What is forex ? Quite simply, it’s the global market that permits the exchange of one currency for another.
If you’ve ever traveled to another country, you typically had to find a currency exchange booth at the airport. And then exchange the money you have in your wallet into the currency of the country you are visiting.
Tourists who travel from one country to another must exchange currencies in order to pay for a local product or service.
A wad of Euros would be totally useless to an Italian tourist wishing to visit the Sphinx in Egypt because it is not the locally accepted currency.
The tourist would have to exchange his Euros for the local currency, Egyptian pounds, at the existing exchange rate that day.
Forex, also known as foreign exchange, FX or currency trading, is a decentralized global market where all the world’s currencies trade.
The forex market is the major, most liquid market in the world with an average daily trading volume exceeding $5 trillion.
All the world’s collective stock markets don’t even come close to this.
History of Forex
To get the answer of “what is Forex” is necessary to have a look on the history. In 1876, something called the gold exchange standard was implemented.
Basically, it said that all paper currency had to be backed by solid gold.
The idea here was to stabilize world currencies by fastening them to the price of gold.
The gold standard was fell around the beginning of World War 2 as major European countries did not have sufficient gold to funding all the currency they were printing to pay for large military projects.
Even though the gold standard was ultimately dropped, the precious metal never lost its spot as the ultimate form of monetary value.
The world then decided to have fixed exchange rates that resulted in the U.S. dollar being the primary reserve currency and that it would be the only currency backed by gold, this is known as the ‘Bretton Woods System’ and it happened in 1944.
In 1971 the U.S. declared that it would no longer exchange gold for U.S. dollars that were held in foreign reserves, this marked the end of the Bretton Woods System.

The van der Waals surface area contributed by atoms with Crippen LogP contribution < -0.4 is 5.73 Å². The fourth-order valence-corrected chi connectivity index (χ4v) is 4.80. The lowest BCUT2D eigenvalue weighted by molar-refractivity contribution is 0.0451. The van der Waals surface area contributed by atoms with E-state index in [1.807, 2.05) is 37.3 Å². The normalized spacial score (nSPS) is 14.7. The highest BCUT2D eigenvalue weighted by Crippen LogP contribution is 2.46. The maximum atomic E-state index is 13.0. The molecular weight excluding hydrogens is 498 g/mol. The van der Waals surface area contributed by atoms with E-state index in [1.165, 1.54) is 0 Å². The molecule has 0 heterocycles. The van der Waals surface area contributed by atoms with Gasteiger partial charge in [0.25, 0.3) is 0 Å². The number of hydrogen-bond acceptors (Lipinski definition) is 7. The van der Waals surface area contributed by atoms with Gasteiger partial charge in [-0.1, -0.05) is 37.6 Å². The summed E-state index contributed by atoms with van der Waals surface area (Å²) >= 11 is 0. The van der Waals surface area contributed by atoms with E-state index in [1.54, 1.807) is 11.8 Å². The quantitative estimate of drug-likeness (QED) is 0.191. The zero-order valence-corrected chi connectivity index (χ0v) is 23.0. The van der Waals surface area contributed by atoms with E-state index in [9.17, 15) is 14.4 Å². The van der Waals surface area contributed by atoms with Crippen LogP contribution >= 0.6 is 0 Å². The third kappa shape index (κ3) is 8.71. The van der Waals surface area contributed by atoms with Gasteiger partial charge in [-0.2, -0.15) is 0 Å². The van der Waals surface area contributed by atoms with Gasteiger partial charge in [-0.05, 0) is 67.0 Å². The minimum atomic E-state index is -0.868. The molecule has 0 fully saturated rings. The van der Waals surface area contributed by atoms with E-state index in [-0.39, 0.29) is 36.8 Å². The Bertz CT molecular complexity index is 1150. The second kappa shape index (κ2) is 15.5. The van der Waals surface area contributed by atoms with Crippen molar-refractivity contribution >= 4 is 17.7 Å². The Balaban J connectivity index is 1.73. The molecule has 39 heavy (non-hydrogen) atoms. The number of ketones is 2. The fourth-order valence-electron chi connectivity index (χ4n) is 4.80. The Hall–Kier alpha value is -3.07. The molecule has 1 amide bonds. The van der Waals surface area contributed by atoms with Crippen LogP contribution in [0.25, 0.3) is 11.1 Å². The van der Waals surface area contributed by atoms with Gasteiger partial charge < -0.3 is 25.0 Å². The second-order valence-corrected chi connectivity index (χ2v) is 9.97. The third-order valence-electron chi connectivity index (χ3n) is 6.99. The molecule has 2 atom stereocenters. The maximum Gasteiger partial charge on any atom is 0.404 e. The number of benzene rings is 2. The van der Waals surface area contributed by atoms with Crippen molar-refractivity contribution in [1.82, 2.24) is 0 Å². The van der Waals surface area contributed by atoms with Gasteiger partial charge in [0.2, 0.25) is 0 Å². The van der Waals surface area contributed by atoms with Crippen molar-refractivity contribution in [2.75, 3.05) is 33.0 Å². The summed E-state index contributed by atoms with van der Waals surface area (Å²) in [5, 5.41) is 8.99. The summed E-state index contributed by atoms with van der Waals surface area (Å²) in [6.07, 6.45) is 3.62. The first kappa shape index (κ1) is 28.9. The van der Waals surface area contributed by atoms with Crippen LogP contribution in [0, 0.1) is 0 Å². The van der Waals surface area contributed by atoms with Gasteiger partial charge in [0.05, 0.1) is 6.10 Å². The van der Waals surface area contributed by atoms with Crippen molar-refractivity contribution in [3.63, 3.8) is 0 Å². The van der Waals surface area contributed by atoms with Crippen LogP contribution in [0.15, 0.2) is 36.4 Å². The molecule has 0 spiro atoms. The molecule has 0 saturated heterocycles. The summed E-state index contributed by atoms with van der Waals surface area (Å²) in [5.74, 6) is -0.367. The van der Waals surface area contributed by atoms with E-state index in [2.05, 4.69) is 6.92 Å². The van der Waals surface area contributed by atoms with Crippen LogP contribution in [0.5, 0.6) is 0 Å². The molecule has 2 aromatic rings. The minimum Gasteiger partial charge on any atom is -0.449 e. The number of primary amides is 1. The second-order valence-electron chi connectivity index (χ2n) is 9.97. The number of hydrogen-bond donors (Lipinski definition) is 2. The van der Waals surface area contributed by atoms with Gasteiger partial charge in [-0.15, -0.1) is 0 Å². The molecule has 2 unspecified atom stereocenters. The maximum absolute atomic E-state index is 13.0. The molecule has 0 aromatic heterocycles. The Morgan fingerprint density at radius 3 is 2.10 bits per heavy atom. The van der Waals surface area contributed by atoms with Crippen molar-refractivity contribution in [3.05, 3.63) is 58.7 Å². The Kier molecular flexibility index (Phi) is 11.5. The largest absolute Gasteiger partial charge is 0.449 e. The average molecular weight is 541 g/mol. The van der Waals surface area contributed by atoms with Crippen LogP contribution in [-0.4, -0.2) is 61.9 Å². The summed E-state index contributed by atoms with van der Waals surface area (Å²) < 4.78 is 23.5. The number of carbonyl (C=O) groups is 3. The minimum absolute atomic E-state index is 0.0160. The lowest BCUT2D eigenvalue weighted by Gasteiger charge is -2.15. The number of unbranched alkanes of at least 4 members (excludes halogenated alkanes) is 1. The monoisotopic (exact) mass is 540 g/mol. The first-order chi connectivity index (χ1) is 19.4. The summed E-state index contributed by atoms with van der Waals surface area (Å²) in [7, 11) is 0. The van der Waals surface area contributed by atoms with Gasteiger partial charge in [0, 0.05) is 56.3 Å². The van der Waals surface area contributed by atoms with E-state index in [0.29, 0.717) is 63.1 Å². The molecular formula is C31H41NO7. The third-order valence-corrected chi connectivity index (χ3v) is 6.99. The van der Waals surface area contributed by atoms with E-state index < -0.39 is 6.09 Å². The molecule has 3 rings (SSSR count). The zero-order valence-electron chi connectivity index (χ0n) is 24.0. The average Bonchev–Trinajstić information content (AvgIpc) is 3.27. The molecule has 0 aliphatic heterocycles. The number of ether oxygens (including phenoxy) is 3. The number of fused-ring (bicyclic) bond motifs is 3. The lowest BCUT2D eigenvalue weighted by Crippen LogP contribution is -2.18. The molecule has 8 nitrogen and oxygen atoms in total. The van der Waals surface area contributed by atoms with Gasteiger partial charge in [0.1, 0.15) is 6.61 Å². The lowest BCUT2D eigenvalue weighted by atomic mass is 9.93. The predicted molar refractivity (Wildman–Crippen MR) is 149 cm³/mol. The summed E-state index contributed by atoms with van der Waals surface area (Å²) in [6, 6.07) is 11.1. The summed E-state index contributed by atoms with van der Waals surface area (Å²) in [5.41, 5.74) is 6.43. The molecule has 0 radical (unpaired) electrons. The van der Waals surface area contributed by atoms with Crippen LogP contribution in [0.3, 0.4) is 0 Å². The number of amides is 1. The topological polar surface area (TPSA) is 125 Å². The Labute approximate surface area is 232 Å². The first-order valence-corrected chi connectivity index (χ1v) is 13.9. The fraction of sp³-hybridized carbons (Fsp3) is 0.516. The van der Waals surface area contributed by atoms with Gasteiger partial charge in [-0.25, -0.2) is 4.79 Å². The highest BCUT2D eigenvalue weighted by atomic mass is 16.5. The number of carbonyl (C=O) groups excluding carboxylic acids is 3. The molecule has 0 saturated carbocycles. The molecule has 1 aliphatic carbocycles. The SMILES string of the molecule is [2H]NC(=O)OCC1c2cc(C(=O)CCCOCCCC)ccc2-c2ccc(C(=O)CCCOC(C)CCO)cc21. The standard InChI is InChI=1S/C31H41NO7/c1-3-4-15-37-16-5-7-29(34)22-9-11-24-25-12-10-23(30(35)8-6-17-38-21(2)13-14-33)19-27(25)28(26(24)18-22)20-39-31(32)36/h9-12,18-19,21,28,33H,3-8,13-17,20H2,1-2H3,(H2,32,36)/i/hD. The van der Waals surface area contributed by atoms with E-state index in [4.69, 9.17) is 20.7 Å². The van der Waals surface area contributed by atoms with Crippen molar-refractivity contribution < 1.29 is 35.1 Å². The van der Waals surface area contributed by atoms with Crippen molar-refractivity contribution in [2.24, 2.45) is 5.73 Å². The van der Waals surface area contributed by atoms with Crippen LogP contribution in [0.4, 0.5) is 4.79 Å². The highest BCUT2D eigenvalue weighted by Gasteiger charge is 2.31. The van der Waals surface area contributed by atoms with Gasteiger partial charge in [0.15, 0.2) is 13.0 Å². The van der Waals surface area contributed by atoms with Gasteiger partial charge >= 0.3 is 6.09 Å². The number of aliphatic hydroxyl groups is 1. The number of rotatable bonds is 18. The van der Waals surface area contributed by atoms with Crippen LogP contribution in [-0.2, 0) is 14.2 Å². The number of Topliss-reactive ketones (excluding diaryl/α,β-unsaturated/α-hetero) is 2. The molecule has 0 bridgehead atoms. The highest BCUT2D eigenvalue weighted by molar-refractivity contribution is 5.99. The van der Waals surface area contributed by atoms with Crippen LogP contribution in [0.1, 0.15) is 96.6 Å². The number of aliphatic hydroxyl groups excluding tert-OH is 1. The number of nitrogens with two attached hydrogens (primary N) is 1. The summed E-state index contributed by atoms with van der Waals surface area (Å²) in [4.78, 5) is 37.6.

The Real Start of Forex
It was this break down of the Bretton Woods System that ultimately led to the mostly global acceptance of floating foreign exchange rates in 1976.
This was effectively the “birth” of the current foreign currency exchange market, although it did not become widely electronically traded until about the mid1990s.
What is Forex? explained
Even without knowing much about Forex trading, residents of a country exchange currencies with another country each time they buying a foreign product.
For example, someone living in the U.S. needs to buy a nice bottle of French wine may pay for it in dollars but the wine has already been paid for in Euros.
Somewhere along the line, either the wine producer or the American importer had to have exchanged the equivalent value of U.S. dollars (USD) into Euros. This is all about Forex trading.
Unlike the New York Stock Exchange or other stock markets, there is no central marketplace for foreign exchange.
Rather, currency trading is conducted electronically over-the-counter (OTC).
which means that all transactions occur via computer networks between traders around the world, rather than on one centralized exchange. The market is open 24 hours a day, five and a half days a week.
This foreign exchange market exists to ease investment and trade. The primary trading centers are London, Paris, New York, Tokyo, Zurich, Frankfurt, Sydney, and Singapore.
All levels of traders, from central banks to speculators, trade currencies with one another.
HOW DOES FOREX MARKET WORKS
On the FOREX market one currency is exchanged for another. The single most important thing with respect to FOREX market is the exchange rate between two currencies (a currency pair).
You’ve probably seen it on the news:
|CURRENCY PAIR||EXCHANGE RATE|